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NFL Draft

What Would Be A Successful Season For Each AFC West Team?

  • The Draft Network
  • May 21, 2021
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When the 2021 schedule was released last week, the first thing both fans and media alike did was rush to assign wins and losses next to each game to try and project how teams across the league will do next season. The exercise may seem meaningless here in May, as the season is so far away, but I do believe there are some insights that can be learned from evaluating teams' schedules. I personally went through the AFC West and predicted each of the four teams' win and loss records and if they would make the postseason or not.

While the name of the game in the NFL is to obviously win football games, sometimes measuring success isn’t all about winning. Depending on where a team is in its lifecycle, success could simply mean showing more toughness week in and week out even though the team is losing. 

Measuring success in the NFL is all relative and while winning is the goal for each and every team, in order to truly evaluate if a team had a successful season you need to have context. Here is what I believe each team in the AFC West would define as a successful 2021 season. 

Kansas City Chiefs

This is an easy one. A successful season for the Chiefs is winning the Super Bowl. Period. When your quarterback is Patrick Mahomes and your head coach is Andy Reid, you expect to not just make the Super Bowl, but to win it.

In Mahomes' first three seasons as a starter, he has made it to the AFC Championship Game and lost, won the Super Bowl, and then most recently lost in the Super Bowl. Mahomes and Co. are the clear favorites in this division and really the AFC as a whole. The front office was aggressive in improving this roster and filling holes with a good mixture of young and veteran talent. Specifically, improving the offensive line was a major point of emphasis for this team after the unit struggled for most of the season and was the main reason why they lost the most recent Super Bowl to the Tampa Bay Buccaneers. Now with an entirely new offensive line led by new left tackle Orlando Brown and left guard Joe Thuney, this team is ready to roll, and I fully expect them to be the team to come out of the AFC and play in Los Angeles come February.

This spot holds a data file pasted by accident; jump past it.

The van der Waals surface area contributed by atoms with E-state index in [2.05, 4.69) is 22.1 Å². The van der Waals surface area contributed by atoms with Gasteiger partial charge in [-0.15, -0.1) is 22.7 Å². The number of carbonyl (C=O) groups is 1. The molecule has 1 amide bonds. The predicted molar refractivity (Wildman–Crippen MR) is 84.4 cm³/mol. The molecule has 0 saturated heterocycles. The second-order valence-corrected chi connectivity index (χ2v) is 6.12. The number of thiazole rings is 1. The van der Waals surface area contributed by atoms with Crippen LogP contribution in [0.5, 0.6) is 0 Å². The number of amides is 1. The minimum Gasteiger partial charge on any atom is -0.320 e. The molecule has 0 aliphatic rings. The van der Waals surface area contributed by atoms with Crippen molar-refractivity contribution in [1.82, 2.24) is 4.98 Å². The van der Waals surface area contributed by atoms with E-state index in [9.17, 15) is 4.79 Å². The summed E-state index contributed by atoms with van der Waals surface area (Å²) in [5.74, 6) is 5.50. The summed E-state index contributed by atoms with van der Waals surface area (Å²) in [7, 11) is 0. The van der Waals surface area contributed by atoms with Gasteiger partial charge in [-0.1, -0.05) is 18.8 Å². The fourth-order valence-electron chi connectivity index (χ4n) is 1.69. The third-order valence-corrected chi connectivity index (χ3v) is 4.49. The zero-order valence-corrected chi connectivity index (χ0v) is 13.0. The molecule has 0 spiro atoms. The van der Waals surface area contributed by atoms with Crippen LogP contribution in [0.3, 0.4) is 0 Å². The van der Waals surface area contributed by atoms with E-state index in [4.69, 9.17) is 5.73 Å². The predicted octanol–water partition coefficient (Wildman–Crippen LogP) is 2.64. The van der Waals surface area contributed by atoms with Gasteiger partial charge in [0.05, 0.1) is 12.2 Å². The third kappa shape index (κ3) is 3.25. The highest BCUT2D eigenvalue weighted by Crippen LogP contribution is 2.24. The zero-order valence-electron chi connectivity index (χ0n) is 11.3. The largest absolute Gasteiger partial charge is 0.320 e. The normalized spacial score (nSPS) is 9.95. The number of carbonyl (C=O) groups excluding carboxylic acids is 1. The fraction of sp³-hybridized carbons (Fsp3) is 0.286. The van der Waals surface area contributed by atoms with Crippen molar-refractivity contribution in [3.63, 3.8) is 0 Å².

Las Vegas Raiders

The Raiders are a bit trickier than the Chiefs but still pretty straightforward. For the Raiders' season to be deemed successful, they have to make the postseason. We are now entering year four of the 10-year contract Jon Gruden signed and we have yet to see a record that’s above .500. That is simply unacceptable, especially when you consider all of the elite talents that Gruden shipped out in order to implement his vision with this football team. Under Gruden, the team has gone 4-12, 7-9, and 8-8 most recently in 2020. While the improvement is appreciated, the Raiders didn’t make Gruden one of the highest-paid coaches in NFL history to go 8-8. 

Las Vegas has all of the pieces to take that next step and be a playoff team. Quarterback Derek Carr is coming off one of his best seasons and Gruden has done a solid job surrounding Carr with quality talent such as tight end Darren Waller, running back Josh Jacobs, and wide receiver John Brown. The offensive line is now a major question mark after once being the strength of this football team as Gruden jettisoned out Trent Brown, Rodney Hudson, and Gabe Jackson this past offseason.